The junior quarterback from Mandeville connected on 15 of 22 passes with 147 yards and no interceptions. His legs accounted for 33 yards rushing on 13 carries. Those aren’t eye-popping numbers, but they’re solid against an experienced senior-heavy and talented Jaguar defense. “He made some big-time throws,” Gilbert said. “Did some really good things with the ball in his hands. And just like everyone else on this football team, [he was] going back to work. I know he’s a guy that is anxious to continue to grow and get better. Identifying those things and coaching those points as we grow with him week to week.”
If you were expecting a Gilbert offense that threw the ball around the yard at will, you were sadly mistaken. The Cowboys ran 76 plays for 303 yards. They handed it off to running backs along with quarterback rushes to the tune of 52 times compared to only 24 pass attempts. That’s over double the run plays compared to the pass.
But Gilbert has said all along he intended to establish the run using spread formations. The low 3-yard average per carry will have to improve. But he showed that McNeese has a stable of four running backs at its disposal that will keep fresh legs attacking a defense.
That clunkiness I referred to earlier was the expected communication glitches on getting plays called and signaled in quickly, both with the offense and defense. Put that on the laundry list of things to clean up along with the 177 yards in penalties, missed open field tackles, offensive consistency and giving up two long touchdown passes on man coverage.
Those two secondary lapses and the injuries to McNeese’s two starting cornerbacks will be the story and concern as the team prepares for FBS Power Five beast Oklahoma State. The two Southern scoring strikes downfield came with senior All SLC cornerback Colby Burton sidelined after injuring his right leg in the first quarter.
Burton, who is McNeese’s best cover corner, won’t be covering anyone in Stillwater, as he left the bench with a boot and was forced to use crutches. By Lagniappe’s press deadline, McNeese had released no official injury report and no status report on Burton’s possible availability. The fact he didn’t return to the sideline in street clothes for the second half of the Southern game leads me to believe the injury was serious enough to be season-ending.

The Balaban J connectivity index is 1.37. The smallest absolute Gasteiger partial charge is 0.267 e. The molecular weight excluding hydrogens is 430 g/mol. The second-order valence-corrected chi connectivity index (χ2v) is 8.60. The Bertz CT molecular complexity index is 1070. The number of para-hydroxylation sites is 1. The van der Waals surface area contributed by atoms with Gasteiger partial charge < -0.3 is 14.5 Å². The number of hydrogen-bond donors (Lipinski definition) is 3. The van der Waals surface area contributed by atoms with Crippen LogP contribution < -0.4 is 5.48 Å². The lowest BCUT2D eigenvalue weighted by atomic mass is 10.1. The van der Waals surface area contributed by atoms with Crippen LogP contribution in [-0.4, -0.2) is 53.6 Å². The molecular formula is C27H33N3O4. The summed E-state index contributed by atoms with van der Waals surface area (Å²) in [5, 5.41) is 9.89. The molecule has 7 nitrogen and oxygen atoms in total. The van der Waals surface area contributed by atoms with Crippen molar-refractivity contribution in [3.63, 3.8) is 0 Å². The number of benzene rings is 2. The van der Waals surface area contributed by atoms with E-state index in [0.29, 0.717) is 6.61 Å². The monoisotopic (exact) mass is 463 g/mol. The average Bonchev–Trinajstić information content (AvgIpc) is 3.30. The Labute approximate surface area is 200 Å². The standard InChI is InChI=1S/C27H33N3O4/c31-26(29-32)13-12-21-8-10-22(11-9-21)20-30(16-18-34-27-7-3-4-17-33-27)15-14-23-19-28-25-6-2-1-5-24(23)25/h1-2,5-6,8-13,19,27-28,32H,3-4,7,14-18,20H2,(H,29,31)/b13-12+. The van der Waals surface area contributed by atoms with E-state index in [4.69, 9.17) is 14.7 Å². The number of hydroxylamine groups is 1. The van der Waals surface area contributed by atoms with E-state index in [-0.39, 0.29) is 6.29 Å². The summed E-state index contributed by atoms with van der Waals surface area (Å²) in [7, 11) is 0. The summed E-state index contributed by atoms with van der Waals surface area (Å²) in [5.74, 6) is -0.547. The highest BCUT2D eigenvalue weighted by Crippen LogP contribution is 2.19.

If that is the case, and Burton is lost for the year, it would be a serious blow to the secondary and the defense overall. The senior all conference star was being counted on for his coverage skills, defensive smarts and leadership.
To make matters worse, Darion Dunn went down late in the fourth quarter with what appeared to be a thigh, hamstring or groin injury. His status was also unknown as of press time.
“Whenever they got hurt it changed the game really fast,” said sophomore safety Andre Sam. “But I believe we have very good depth at both corners.” Colby Richardson and Calum Foster are listed on the depth chart as backups to both Burton and Dunn and will need to amp up their games (the entire defense will need to follow suit) for an Oklahoma State offense that steamrolled Oregon State 52-36.
The other Cowboys (O.S.U.) scored on their first seven drives, notching six touchdowns and a field goal. In total, those seven possessions ran up 473 yards behind a dual threat quarterback in redshirt freshman Spencer Sanders and star running back Chuba Hubbard’s 221 yards and three touchdowns.
If starters Burton and Dunn are sidelined, which appears likely, the home-town Cowboys may be challenged to keep the points gap within 40. I would guess Gilbert will slow down the tempo, try to control the clock if he can and shorten the game.
As far as the season-opening victory goes, the McNeese positives begin with no turnovers, 24 points off Southern fumbles, five for five scoring opportunities in the red zone, a solid 42 percent third-down conversion rate, winning the time of possession, Noah Anderson’s two of three field goals and Bailey Raborn’s booming 50-plus-yard punts.
I suspect two things will be prominent in big bold letters on the McNeese white boards in every meeting room this week … “Penalties and finishing.”
The Cowboys were up by 20 points late in the game, but saw the Jaguars tack on two quick touchdowns to make it interesting at the end.
“Every game is a full four quarters,” cautioned Orgeron. “Full 60 minutes, man. You can’t take the petal off the gas. [You must end up] finishing opponents and not giving them a chance or hope at the end of a game.”
He’s young but learning fast.
More lessons to come at Oklahoma State.
Rick Sarro’s perspectives and commentary can be heard on Soundoff 60 Monday through Sunday evenings at 9 pm on Suddenlink cable channel 4 and Saturday and Sunday on CBS Lake Charles/KSWL. Check local listings.